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Olympic Torch Draws Heat in San Francisco

MICHELE NORRIS, host:

From NPR News, this is ALL THINGS CONSIDERED. I'm Michele Norris.

ROBERT SIEGEL, host:

And I'm Robert Siegel. The Olympic torch arrived in San Francisco today for its only U.S. appearance. But the event turned into a game of cat and mouse, with police sneaking the torch past thousands of anti-China protesters who had lined the scheduled parade route earlier in the day.

(Soundbite of protesters)

SIEGEL: It was a bizarre twist: evasive action for the Olympic flame on its symbolic journey to the Beijing summer games.

NPR's Richard Gonzales has spent the day on the streets of San Francisco, talking with some of the protesters. And he joins us now with the latest.

Richard, first they cut the six-mile relay route in half, and then the torch went into hiding for about half an hour. What happened?

RICHARD GONZALES: That's correct, Robert. The first runner took the torch into a nearby warehouse at the starting point on the southern end of downtown. It disappeared for about 30 minutes, as you say, before it was apparently taken in a convoy of vans to a point about 1 mile inland, away from the original route and away from the protesters and all of the media. The latest word now is that the torch is on its way out of San Francisco. So, apparently, San Francisco police were successful in keeping the torch away from the demonstrations, and also confrontations between Tibetan exiles and their supporters, and Chinese and Chinese counterprotesters that were gathered at the foot of Market Street.

Let's hear a little bit of those confrontations.

SIEGEL: Mm-hmm.

(Soundbite of protesters chanting)

GONZALEZ: So as you can hear, it was pretty angry, very noisy and very raucous, but there were no fisticuffs, at least none in the area that we were able to monitor.

SIEGEL: But, thousands of demonstrators had lined what was supposed to have been the relay route. How did they react when the torch started bypassing them?

GONZALES: Well, there was a great deal of disappointment here, Robert. People began to drift away from this demonstration. Some people ran off to the other side of town to try to catch up with the torch and hold their protests there. But others stayed at Justin Herman Plaza at the foot of Market Street to rally in their place. We have both pro-Chinese and pro-Tibet protesters trying to occupy largely the same plaza.

SIEGEL: Now, San Francisco has a very large Chinese-American population. And in fact, it's also home to thousands of Tibetans, many of them exiles. How was that a factor in today's demonstrations?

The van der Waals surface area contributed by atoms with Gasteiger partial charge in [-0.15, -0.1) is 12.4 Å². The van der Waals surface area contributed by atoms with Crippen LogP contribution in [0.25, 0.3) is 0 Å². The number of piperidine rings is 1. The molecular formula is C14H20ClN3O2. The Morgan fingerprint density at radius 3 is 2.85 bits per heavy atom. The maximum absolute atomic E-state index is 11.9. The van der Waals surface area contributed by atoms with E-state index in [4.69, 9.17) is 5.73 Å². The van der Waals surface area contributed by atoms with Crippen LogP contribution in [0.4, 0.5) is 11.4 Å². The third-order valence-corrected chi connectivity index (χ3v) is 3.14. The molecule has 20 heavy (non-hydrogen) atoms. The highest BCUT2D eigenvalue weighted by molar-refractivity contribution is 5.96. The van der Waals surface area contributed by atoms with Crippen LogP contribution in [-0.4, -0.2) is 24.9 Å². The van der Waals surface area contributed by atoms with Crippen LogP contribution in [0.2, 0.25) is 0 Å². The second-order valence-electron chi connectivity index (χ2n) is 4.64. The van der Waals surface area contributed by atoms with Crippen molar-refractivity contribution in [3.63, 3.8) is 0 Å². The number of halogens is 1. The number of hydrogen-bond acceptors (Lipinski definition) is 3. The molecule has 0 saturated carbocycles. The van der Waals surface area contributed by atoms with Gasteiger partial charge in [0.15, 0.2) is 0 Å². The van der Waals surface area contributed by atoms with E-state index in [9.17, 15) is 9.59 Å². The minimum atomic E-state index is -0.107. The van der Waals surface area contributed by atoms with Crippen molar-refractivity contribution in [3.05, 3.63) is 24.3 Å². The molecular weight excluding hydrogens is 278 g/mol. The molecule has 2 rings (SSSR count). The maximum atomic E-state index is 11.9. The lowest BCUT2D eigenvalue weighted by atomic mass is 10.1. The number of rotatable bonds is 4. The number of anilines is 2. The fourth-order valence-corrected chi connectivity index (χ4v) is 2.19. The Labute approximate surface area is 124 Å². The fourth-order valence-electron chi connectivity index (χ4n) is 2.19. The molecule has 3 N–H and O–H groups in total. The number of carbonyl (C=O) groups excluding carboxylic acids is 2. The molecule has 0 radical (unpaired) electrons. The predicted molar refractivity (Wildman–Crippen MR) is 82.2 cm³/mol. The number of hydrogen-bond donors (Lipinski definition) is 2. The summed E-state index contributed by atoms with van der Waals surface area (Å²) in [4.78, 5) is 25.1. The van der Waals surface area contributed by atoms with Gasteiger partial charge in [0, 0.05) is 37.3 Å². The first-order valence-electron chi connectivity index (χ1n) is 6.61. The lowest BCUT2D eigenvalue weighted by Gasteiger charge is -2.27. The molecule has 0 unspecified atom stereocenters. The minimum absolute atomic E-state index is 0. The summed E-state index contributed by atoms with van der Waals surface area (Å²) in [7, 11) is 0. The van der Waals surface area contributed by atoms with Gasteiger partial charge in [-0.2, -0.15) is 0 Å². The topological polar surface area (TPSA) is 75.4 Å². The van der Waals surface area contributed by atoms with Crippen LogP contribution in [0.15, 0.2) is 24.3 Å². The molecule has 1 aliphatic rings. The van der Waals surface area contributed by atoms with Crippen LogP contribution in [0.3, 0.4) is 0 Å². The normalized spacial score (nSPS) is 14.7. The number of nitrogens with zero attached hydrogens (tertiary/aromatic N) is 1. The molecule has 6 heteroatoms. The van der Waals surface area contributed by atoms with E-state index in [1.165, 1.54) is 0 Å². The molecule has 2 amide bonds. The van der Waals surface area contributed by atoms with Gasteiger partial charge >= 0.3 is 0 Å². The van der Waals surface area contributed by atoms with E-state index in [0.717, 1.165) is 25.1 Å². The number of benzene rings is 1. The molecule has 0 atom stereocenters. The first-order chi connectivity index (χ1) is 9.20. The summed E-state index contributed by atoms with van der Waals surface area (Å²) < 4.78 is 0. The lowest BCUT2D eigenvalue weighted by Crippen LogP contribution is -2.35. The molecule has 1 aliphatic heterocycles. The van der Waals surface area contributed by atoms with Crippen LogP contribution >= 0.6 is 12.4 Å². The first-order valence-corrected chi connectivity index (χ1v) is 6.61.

GONZALES: Well, Chinese Americans turned out in force today. Many say that they may not support the policies of the Chinese government, but they also say that they have been offended by the protests. They feel that the protesters did not distinguish between the Chinese people and the Chinese government. And on the other hand, you have a large cadre of Tibetan exiles. And for them, this was their day to bring global attention to their cause.

I want to play for you the reaction of a young woman. Her name is Lun Tie Tong(ph). I asked her about the importance of this protest, especially to the elders in the Tibetan exile community.

Here's what she had to say.

Ms. LUN TIE TONG (Protester): People inside are saying that they'd rather die speaking out than go on their knees. And I think that all we can do is be in the streets. You know, it's not about the Olympics. It's not about athletes. It's not about torchbearers. It's about a nation that's being killed, not dying, but being killed.

GONZALES: A very emotional response. And that was a kind of thing we heard from Tibetan exiles all day long here in San Francisco.

SIEGEL: Richard, San Francisco obviously wanted to avoid a repeat of what happened in London and Paris when the torch went through those cities. Do you got the sense that in San Francisco, the city fathers, the mayor regards this as having been a success?

GONZALES: I suspect so. The people who saw the torch running through the streets of San Francisco were everyday people who were not protesters, people in downtown who were completely surprised by the torch coming through there and certainly did not expect to see it happen.

SIEGEL: Okay. That's NPR's Richard Gonzales, reporting from the Olympic torch relay route on the streets of San Francisco.

Richard, thank you.

GONZALES: Thank you, Robert. Transcript provided by NPR, Copyright NPR.

NPR transcripts are created on a rush deadline by an NPR contractor. This text may not be in its final form and may be updated or revised in the future. Accuracy and availability may vary. The authoritative record of NPR’s programming is the audio record.

Robert Siegel
Prior to his retirement, Robert Siegel was the senior host of NPR's award-winning evening newsmagazine All Things Considered. With 40 years of experience working in radio news, Siegel hosted the country's most-listened-to, afternoon-drive-time news radio program and reported on stories and happenings all over the globe, and reported from a variety of locations across Europe, the Middle East, North Africa, and Asia. He signed off in his final broadcast of All Things Considered on January 5, 2018.
Richard Gonzales is NPR's National Desk Correspondent based in San Francisco. Along with covering the daily news of region, Gonzales' reporting has included medical marijuana, gay marriage, drive-by shootings, Jerry Brown, Willie Brown, the U.S. Ninth Circuit, the California State Supreme Court and any other legal, political, or social development occurring in Northern California relevant to the rest of the country.